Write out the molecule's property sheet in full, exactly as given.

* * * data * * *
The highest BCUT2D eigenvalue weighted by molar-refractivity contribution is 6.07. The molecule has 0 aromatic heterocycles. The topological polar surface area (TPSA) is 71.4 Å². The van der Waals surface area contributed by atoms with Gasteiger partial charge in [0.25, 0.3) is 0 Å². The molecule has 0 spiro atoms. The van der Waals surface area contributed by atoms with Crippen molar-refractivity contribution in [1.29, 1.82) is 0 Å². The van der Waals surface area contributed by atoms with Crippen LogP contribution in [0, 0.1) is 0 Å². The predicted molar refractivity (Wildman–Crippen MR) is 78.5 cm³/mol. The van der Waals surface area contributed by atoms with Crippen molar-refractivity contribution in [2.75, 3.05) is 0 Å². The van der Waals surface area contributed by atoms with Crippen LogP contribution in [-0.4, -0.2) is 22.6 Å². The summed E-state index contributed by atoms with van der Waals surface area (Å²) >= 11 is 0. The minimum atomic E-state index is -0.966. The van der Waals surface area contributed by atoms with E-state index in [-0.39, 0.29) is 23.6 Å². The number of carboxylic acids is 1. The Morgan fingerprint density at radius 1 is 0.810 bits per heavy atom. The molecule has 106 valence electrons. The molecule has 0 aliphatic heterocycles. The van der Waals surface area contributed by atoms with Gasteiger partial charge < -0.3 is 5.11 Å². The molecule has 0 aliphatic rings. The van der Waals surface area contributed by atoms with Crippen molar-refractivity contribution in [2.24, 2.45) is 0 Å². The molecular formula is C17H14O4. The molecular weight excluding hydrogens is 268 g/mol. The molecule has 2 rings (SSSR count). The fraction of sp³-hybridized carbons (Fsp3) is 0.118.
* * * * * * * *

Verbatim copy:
The highest BCUT2D eigenvalue weighted by molar-refractivity contribution is 6.07. The molecule has 0 aromatic heterocycles. The topological polar surface area (TPSA) is 71.4 Å². The van der Waals surface area contributed by atoms with Gasteiger partial charge in [0.25, 0.3) is 0 Å². The molecule has 0 spiro atoms. The van der Waals surface area contributed by atoms with Crippen molar-refractivity contribution in [1.29, 1.82) is 0 Å². The van der Waals surface area contributed by atoms with Crippen LogP contribution in [0, 0.1) is 0 Å². The predicted molar refractivity (Wildman–Crippen MR) is 78.5 cm³/mol. The van der Waals surface area contributed by atoms with Crippen molar-refractivity contribution in [2.75, 3.05) is 0 Å². The van der Waals surface area contributed by atoms with Crippen LogP contribution in [-0.4, -0.2) is 22.6 Å². The summed E-state index contributed by atoms with van der Waals surface area (Å²) >= 11 is 0. The minimum atomic E-state index is -0.966. The van der Waals surface area contributed by atoms with E-state index in [-0.39, 0.29) is 23.6 Å². The number of carboxylic acids is 1. The Morgan fingerprint density at radius 1 is 0.810 bits per heavy atom. The molecule has 106 valence electrons. The molecule has 0 aliphatic heterocycles. The van der Waals surface area contributed by atoms with Gasteiger partial charge < -0.3 is 5.11 Å². The molecule has 0 aliphatic rings. The van der Waals surface area contributed by atoms with Crippen molar-refractivity contribution in [2.24, 2.45) is 0 Å². The molecular formula is C17H14O4. The molecular weight excluding hydrogens is 268 g/mol. The molecule has 2 rings (SSSR count). The fraction of sp³-hybridized carbons (Fsp3) is 0.118.